The other problem is that the “big reveal” of this DLC has already been told to anyone who completed the game. In the main story of Final Fantasy XV toward the end of Chapter XIII Noctis finally finds Prompto strapped to a chair and Prompto, from the perspective of anyone who has not played the DLC, confesses to being bred in a lab to become a Magitek Trooper seemingly out of nowhere. This reveal didn’t work in the original game because there was absolutely no foreshadowing to it and it doesn’t change how anyone acts outside of Prompto becoming a bit more subdued after the revelation – something that might have been expected given everything else that’s happened and will happen, anyway. It further doesn’t work in the DLC because anyone who has beaten the game – which are the vast majority of the players who are going to try out this DLC since, like its fellows, it is locked away in a separate sub menu and so can’t be seen through the normal course of events – already knows what he is going to find out about his past and the emotional impact is completely drained from it.

If you’re looking for a good example of how to fit new story elements into your game through story DLC look no further than Mass Effect 2. In that game BioWare added multiple characters and story missions after the game had been released, but the elements they added were both time and gameplay independent. There was also more to the DLC than the new characters and gameplay elements, they added on small bits of interactions in original areas and quests for the new characters throughout the game to make them feel like they were integrated into the story all along. It also helped that you played the story DLC the exact same way as the main game instead of hiding it in an extra menu option as Square Enix did.

Square Enix doesn’t know or understand the strengths of their game

 Few would argue that the game’s biggest strengths are the relationships between the four main characters and the fun of the fast-paced combat – especially teleporting across the battlefield and destroying your enemies with a variety of weapons and magics as Noctis. It’s also called a role-playing game for a reason: it features all of the components of an RPG. Most notably for the purposes of this discussion characters gain experience, items, and equipment from quests and battling enemies that allow them to grow stronger and expands the gameplay.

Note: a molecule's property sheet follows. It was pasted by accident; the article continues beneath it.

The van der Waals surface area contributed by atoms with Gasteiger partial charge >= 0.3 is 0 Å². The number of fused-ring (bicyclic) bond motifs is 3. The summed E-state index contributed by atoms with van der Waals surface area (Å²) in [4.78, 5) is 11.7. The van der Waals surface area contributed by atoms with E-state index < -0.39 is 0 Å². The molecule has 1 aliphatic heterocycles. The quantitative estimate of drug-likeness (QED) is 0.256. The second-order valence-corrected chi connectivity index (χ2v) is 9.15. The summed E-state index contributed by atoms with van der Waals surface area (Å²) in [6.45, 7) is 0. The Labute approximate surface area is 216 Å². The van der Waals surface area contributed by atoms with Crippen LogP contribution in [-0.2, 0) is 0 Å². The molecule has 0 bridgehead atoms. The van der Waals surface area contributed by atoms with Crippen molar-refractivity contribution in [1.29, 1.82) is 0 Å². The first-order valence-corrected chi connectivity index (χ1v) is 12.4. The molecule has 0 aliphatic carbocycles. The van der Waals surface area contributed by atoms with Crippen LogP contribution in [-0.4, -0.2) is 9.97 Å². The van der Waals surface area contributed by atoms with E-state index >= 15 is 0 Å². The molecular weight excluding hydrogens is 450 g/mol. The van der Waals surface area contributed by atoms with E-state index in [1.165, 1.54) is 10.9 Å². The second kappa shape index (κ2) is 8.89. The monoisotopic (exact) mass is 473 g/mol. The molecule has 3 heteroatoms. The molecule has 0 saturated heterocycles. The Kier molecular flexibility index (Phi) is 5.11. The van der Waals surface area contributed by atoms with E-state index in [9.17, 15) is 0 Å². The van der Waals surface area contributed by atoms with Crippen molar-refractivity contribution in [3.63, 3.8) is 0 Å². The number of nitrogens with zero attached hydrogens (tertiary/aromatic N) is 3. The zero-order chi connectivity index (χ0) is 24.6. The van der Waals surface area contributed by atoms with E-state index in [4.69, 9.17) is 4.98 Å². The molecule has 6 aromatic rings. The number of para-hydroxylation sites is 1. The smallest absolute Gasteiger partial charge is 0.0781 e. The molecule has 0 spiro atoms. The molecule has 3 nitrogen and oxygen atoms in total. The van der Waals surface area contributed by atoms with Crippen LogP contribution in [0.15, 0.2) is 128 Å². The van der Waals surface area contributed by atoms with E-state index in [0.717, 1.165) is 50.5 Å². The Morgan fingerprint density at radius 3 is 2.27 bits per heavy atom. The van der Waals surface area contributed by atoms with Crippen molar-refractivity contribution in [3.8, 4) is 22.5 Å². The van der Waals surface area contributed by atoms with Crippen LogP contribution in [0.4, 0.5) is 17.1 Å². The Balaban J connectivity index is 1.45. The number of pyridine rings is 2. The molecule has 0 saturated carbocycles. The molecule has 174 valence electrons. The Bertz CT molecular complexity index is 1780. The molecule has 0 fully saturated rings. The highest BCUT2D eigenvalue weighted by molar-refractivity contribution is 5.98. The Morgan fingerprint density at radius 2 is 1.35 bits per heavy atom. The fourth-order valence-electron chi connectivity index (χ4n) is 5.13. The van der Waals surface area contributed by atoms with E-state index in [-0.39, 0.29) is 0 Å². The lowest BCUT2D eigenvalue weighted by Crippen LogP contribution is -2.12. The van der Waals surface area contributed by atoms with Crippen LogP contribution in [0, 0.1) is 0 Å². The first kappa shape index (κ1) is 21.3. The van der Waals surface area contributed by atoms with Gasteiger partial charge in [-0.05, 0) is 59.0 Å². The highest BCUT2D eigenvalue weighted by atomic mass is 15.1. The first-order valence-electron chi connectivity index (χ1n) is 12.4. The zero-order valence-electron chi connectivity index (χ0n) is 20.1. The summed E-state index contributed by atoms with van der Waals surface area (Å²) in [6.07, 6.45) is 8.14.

Each of the DLC stars only one of the four main characters – Noctis, Gladiolus, and Prompto respectively – which means they lack the charm the game gets from the party interactions and the obvious affection they all share for each other.

They also lack the quick combat featured in the main game – The Holiday Pack is mostly a series of mini-games and only two of them feature any sort of combat whatsoever, while those moments are still pretty fun, it’s probably too little. Episode Gladiolus features the hulking bodyguard and thus features slow combat with a focus on massive sword swings. Episode Prompto attempts to jerk the game into being a third-person shooter and fails miserably with clunky mechanics and poor design choices.

The DLC also lack a lot of primary RPG staples. There is no experience to be gained, no skills to learn, and no new equipment to find and use – unless you count the small variety of guns Prompto picks up and misuses as he flails about his story. Even then you find all the possible weapons fairly early and the rest of the content is just spent picking up whatever weapon you come across as it will likely be the one most suited for the next area.

Episode Prompto also appears to have been shipped out the door in an extremely unfinished state. As previously mentioned the lynch pin of this DLC – third-person shooter combat – was both clunky and unsatisfying. But beyond even that it was a bug riddled mess. There were tons of graphics clipping issues, enemies frequently became stuck for no apparent reason allowing them to be killed with no effort, and on more than one occasion an enemy would simply fall through the ground leaving no way for Prompto to escape combat to interact with his environment. This was eventuall resolved by running far, far away so that the enemy would despawn and allow the story to continue.

Given that the DLC ignores the few things that saved the main game from it’s problems is it any wonder that it’s rated so poorly? While the main game features a solid 81 rating on Metacritic Episode Gladiolus managed only a very disappointing 51. The Episode Prompto DLC reached an uninspiring but surprising 70. It would seem some reviewers were favorably impressed enough by the amount of content that was available with the inclusion of a lot more space and side quests than was available in Episode Gladiolus to ignore it’s other shortcomings.

Square Enix can bring back more of the charm of the character relationships, tell a story that players don’t already know the ending to in an interesting way, and return to the high-quality combat of the main title in their future DLC. If they do so, they can still salvage some fun and send Final Fantasy XV players off with some hope for the next full-game installment.